A Sixth Year Story: Voldemort's Return brings in the International Confederation and a team from the North American Wizarding Confederation to take control. In this chapter, Tabby makes friends, a...
"May I sit with you?"
"Are you sure you want to? You can sit with the OBs, you know." The two cousins were the only two seated at a table for six in the large study area, where they were waiting for everyone to be weighed, measured, and have their eyes tested.
"I will, if you prefer, Margaret," Tabitha said a little sadly.
"Don't be silly," Meg said. "Sit down, Tabby."
"Meg. . . ."
"Marge, Tabby is my friend. Maybe the OBs will be our friends, too. Maybe the nigger will be. . . ."
"That's a VERY bad word," Tabitha corrected gently.
"Worse than 'Mudblood'."
Megan's tanned face paled and her hand flew to her mouth. "Oh, my! I didn't know!"
"Since Kizzy is a Full-Blood from Canada, I don't know if she'd prefer being called 'Negro' or 'black,' but I know you should NEVER use that word."
"If you say so," Marge said. "You do know some OBs don't like associating with, well, everyone else."
"I don't think many of that sort go here, although I'm sure there are exceptions," Tabitha replied. "I certainly don't think they'd be in the Greens. They'd more likely be Reds or Oranges, where they can try to out-snoot some of the snootier Pure-Bloods and Old Colonials."
Marge glowered a little, but Meg intervened, "Come on, you know she's right."
Marge sighed, "I know."
Efa Gwener walked over. She looked Tabitha in the eye and asked in Welsh, "Do you really know what you were saying, or are you a parrot?"
Tabitha replied in the same language. "I know the language very well. And I know the customs well enough to worship with Lightening or Thunder, or even in Secret. However, I intend to be Open for now."
Efa chewed her upper lip a bit, then nodded and switched to English. "And these are your friends?"
"They are. Margaret and Megan, and of course this is Efa." The three girls nodded.
"Did you know your room mate at all before this?" Margaret asked.
Efa winced. "No. I'm sure our differences would look insignificant to non-believers, but we both come from small groups that split some three hundred and fifty years ago. The Ysgol is about the only place we associate."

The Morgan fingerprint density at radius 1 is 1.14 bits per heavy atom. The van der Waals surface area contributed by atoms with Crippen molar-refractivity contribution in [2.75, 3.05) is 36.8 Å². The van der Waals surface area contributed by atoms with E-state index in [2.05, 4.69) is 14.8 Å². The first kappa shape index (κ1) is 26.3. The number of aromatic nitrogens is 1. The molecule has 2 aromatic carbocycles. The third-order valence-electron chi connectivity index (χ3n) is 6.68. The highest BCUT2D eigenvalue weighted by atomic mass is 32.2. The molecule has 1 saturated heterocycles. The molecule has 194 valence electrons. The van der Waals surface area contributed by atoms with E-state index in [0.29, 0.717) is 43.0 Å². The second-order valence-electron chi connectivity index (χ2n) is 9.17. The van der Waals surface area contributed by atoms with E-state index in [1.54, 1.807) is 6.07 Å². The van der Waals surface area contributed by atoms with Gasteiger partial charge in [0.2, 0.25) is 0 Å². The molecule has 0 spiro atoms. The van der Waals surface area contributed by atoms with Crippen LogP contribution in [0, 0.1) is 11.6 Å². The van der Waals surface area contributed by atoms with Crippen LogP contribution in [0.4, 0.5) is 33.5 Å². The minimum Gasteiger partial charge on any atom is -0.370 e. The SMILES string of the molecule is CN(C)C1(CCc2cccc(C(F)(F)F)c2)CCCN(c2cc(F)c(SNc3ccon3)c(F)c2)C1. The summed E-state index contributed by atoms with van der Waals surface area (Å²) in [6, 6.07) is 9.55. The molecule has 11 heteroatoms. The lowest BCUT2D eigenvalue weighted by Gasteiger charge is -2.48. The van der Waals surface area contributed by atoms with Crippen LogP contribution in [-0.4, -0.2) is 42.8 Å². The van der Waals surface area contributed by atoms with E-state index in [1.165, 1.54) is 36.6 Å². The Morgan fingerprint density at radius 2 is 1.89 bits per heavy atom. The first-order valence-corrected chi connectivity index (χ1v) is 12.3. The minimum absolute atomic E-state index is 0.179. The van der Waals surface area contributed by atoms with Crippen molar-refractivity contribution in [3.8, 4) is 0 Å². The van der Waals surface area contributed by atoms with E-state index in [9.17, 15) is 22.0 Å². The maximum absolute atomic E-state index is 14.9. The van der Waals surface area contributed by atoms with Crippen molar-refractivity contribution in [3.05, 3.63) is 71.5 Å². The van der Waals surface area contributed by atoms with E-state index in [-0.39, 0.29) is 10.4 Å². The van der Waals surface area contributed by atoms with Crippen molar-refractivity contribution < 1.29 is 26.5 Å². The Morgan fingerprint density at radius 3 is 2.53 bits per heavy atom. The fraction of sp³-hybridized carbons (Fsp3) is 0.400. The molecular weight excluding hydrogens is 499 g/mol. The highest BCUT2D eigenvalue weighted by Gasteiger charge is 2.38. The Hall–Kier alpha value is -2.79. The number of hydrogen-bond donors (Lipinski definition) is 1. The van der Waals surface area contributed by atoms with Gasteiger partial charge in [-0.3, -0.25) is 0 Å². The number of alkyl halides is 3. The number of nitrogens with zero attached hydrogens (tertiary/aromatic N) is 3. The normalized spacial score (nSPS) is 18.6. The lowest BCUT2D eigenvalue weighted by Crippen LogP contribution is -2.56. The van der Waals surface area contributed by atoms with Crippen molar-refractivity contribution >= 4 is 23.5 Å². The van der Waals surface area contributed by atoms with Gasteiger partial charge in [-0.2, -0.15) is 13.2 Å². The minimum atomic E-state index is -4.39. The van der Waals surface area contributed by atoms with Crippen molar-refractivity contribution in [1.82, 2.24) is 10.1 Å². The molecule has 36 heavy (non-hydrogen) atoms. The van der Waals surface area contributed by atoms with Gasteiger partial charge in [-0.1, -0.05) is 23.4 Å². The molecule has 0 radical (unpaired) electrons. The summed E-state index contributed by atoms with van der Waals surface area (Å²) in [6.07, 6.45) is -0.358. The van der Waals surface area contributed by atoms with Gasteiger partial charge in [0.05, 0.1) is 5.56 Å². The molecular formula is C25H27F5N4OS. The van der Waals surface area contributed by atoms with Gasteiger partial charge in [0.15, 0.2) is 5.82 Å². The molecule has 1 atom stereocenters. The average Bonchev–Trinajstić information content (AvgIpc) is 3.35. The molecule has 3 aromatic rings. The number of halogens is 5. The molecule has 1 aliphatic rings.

"Still, you probably have more in common than you would with the rest of us," Tabitha pointed out.
"True," Efa admitted. "It would be hard adjusting to someone from Muggle culture."
"Well, we only have one Muggle-born," Tabitha pointed out. "Just think how odd this must appear to her! All the others would have been raised in a mixed environment, and while either magical or Muggle culture could have prevailed, they would have at least have some basic understanding of us."
"Toronto doesn't have a separate magical quarter, and neither does Brooklyn, so they might have been raised in a mostly Muggle household."
"I never even heard of Brooklyn," Efa admitted.
"It was a separate city until it was incorporated into New York City," Tabitha said. "The magical quarters in New York City are in different boroughs."
"Oh. Okay," Efa said, willing to believe this apparently well-informed girl.
"So," Marge said, "are you going to sit?"
Efa smiled. "No, I'm being waved over by my cousin, who was sorted into the Oranges. Talk with you later."
"Hi, can we sit here?"
The three girls looked up and saw two of the boys from their House. Megan looked at her cousin, and Tabitha decided to defer to her as well, feeling she had pushed her luck far enough for that day. Marge shrugged. "Alright. You're . . . Henry and James?"
"That's right. James Mitchell, but everyone calls me Jim."
"I'm Margaret Banks, and everyone but Megan and Tabitha calls me Margaret."
Jim smiled and sat next to Megan. "That's Henry, my roomie," he said with a jab of his thumb. "He doesn't seem to say much."
"Who can, with you around?" Henry Dorff said, sitting next to Tabitha.
"You're from the Montana dragon ranches, right?" Margaret asked Henry.
"That's right, well, dragons, wyverns, and griffins."
"And your mother is a Muggle, and you live in northern California, right?" she asked Jim.
"Right. There's actually a whole valley of us, living a mixed life. There's a group of Spanish Pure-Bloods and another area of Indians a bit further into the mountains."
"Why did you come here, instead of any of the western schools?" Tabitha asked to two of them.
"Dad came here. He's from New Amsterdam, you know, the magical village inside in New York, but decided to go west," Jim answered.
"The California School is too liberal for my family, and I haven't taken to dragons as much as my family would like," Henry admitted.
Seeing the confused look on her friends faces, Tabitha explained, "The smaller schools in Rockies really specialize in Care of Dragons and similar animals."
"Right. They decided I needed a good general education, so they sent me here, although they're all hoping I decide I love dragons after all."
"Better you than me, pal!" Jim said. "I saw a wyvern once, and THAT was enough to convince me that dragon ranching was not for me!"
Tabitha looked up and saw Cindie looking around, confused. Her room mate, Maria, was at a table of Spanish-speakers, so even though there was one seat left, the girl was hesitating to sit down. Tabitha waved her over.
"Hi," Cindie said shyly. She was a slightly plain and pudgy girl. The others greeted her, and she sat.
"So," Margaret asked, "how strange do you find all this?"
"It's . . . well, strange. I mean, no one in my family is magical as best my mom could tell. There's just the two of us."
"My father was a stock car driver, and was killed a few years ago. Mom owns a little motel."
All the others looked at Tabitha. "Well, you all know what a hotel is, right?" They did. "And you all know about the automobile and how the roads link the towns and cities, of course. So, motels are small hotels for motorists between the towns. Motor hotel."
The group decided that made sense.